How to undo and redo steps with Content-Aware Fill
Photoshop gives us multiple undos in the Content-Aware Fill taskspace. So if you don't like the result after making a change, you can easily undo it.
- Press Ctrl+Z (Win) / Command+Z (Mac) to move backwards through your history, one step at a time.
- Press Shift+Ctrl+Z (Win) / Shift+Command+Z (Mac) to redo steps.
You can also undo and redo steps from the Edit menu:
I'll undo my last step, and now the image is back to the way it looked before:
The Fill Settings in the Content-Aware Fill panel
We've seen that the Sampling Brush Tool on its own can greatly improve the initial Content-Aware Fill result. But it doesn't end there. Depending on your image, you can dramatically improve things even further using the Fill Settings (Color Adaptation, Rotation Adaptation, Scale, and Mirror) in the Content-Aware Fill panel. Let's look at a few examples to see how these options work:
The first option, Color Adaptation, lets Photoshop adjust the brightness and contrast of the filled area to better match its surroundings. This can be very useful when replacing an object in an area with subtle color and brightness transitions. Color Adaptation is turned on by default and set to, well, Default. But there are three other settings (High, Very High, and None) to choose from as well:
In this image, I want to remove the windmill and leave only the sunrise in the background. I'll go ahead and draw a selection outline around the windmill:
Then I'll open the Content-Aware Fill taskspace by going up to the Edit menu and choosing Content-Aware Fill:
Color Adaptation results comparison
And here's a comparison of the results I get using different Color Adaptation settings. On the left is the result with Color Adaptation set to None, where we can clearly see the problem. The filled area looks very harsh against the subtle gradients of the sunrise.
In the center is the Default setting. Here things look much better, but we can still see blotches just above the horizon.
And on the right is the much smoother result with Color Adaptation set to Very High. The result you'll get from Color Adaptation will depend on the amount of detail in your image. For areas of very high detail, the Default or None settings tend to work best. For smoother areas, try High or Very High:
The second option in the Fill Settings is Rotation Adaptation. This lets Photoshop rotate the contents in the filled area, useful when removing an object from an area with curved or rotating patterns. Rotation Adaptation is set to None by default, but you can choose Low, Medium, High, or Full:
In this image, I want to remove the ladybug from the flower. But with the flower rotating around its center, it might be a challenge. I'll select the ladybug, and then I'll open the image in the Content-Aware Fill taskspace:
Rotation Adaptation results comparison
With Rotation Adaptation set to None (left), the result looks terrible. Part of the flower's center is now sticking out to the side. But with Rotation Adaptation set to High (right), Photoshop was able to rotate the textures to match the rotation of the flower:
The third option in the Fill Settings is Scale, which lets Photoshop resize the content in the filled area to better match the perspective of the surrounding textures. Scale can be useful when replacing objects in images that were shot on an angle. By default, Scale is turned off:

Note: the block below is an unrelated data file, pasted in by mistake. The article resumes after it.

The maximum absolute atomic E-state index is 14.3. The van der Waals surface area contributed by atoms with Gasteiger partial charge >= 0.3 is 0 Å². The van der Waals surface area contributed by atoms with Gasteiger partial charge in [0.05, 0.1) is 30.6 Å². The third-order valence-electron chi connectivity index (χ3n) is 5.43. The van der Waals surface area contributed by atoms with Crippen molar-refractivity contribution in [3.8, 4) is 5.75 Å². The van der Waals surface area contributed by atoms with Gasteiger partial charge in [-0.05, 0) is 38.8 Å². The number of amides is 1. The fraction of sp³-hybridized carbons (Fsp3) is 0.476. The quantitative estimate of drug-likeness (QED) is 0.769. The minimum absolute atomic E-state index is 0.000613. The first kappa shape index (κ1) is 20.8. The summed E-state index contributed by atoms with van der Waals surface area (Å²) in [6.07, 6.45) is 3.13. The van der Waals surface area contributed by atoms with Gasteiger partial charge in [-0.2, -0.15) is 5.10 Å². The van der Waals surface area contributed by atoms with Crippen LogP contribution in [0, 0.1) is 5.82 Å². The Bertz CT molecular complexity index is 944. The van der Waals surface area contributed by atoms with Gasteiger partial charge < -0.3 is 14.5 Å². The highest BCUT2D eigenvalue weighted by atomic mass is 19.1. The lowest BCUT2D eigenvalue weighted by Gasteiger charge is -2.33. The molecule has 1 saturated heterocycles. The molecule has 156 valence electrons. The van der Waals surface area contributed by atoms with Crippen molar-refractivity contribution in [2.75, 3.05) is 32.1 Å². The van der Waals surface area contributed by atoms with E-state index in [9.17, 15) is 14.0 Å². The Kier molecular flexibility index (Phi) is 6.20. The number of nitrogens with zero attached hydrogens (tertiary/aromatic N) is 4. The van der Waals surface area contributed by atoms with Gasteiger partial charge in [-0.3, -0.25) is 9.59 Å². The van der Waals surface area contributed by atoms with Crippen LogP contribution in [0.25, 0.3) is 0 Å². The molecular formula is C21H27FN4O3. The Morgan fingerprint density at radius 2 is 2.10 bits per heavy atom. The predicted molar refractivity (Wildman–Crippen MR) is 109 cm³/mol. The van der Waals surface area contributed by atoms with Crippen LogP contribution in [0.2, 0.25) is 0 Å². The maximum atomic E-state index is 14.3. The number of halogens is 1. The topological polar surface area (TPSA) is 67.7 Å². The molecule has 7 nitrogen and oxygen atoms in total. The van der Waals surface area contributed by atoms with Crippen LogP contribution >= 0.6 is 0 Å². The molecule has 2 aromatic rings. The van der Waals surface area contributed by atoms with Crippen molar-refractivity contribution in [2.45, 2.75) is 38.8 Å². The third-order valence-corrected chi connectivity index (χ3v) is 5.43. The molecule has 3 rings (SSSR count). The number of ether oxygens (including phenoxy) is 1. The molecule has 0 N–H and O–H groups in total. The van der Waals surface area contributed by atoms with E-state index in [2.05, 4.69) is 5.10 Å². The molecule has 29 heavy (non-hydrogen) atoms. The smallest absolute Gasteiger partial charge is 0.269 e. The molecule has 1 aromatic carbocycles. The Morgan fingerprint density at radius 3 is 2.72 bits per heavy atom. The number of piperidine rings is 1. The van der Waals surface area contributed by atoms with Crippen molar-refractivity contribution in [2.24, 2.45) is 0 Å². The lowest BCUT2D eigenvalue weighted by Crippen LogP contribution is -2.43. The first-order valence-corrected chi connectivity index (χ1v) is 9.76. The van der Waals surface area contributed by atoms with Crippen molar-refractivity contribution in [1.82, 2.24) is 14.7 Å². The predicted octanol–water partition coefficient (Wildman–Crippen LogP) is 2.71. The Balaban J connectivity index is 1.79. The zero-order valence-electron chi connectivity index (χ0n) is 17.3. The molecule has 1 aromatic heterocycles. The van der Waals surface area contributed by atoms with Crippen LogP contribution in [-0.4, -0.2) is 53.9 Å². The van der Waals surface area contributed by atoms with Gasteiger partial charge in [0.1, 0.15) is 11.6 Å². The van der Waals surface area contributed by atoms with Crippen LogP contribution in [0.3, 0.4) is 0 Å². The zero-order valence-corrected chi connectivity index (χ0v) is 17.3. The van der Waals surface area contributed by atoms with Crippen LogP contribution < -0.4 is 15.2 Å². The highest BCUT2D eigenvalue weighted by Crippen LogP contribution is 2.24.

In this image, I want to remove the reflective signboard in the center of the brick wall:
Scale results comparison
With Scale turned off (left), the result again looks terrible. Photoshop just filled the selection with random parts of the wall. But with Scale turned on (right), the textures are resized to better align them with the perspective. It's not perfect, but it does give me a much better starting point:
And finally, the Mirror option can flip textures horizontally from one side of the image to the other. Mirror is great for removing or repairing objects that are part of a symmetrical pattern. By default, Mirror is turned off:
In this final image, I want to repair the missing left corner of the butterfly's wing. I'll draw a selection outline around the general area where the missing part should be, and then I'll open the image in the Content-Aware Fill taskspace:
Mirror results comparison
With Mirror turned off (left), all Photoshop can do is copy and paste a section of the wing into the missing area. But with Mirror turned on (right), almost like magic, Photoshop was able to take the corner of the wing from the right side of the butterfly and flip it onto the left side. Since the butterfly is rotated on an angle, I also set Rotation Adaptation (which we looked at earlier) to Full, resulting in a near perfect repair:
The Output Settings
When you're done editing the image, use the Output Settings in the Content-Aware Fill panel to output your final result back into the document. The default setting, New Layer, will output just the filled area itself onto a new layer above the image. And Duplicate Layer will output a copy of the entire image, including the edits you made, onto a new layer. Either of these options is a good choice, since they both allow you to work non-destructively.
The third option, Current Layer, will replace your original image with the edited version, resulting in a destructive edit. Avoid this option whenever possible:
To accept your edits and close the Content-Aware Fill taskspace, click OK. Or click Cancel to close the taskspace without saving your changes:
And there we have it! That's how to remove objects or repair parts of your image using Content-Aware Fill in Photoshop CC 2019! Check out our Photoshop Basics section for more tutorials! And don' forget, all of our tutorials are now available to download as PDFs!
Subscribe to our newsletter
Be the first the know when new tutorials are added!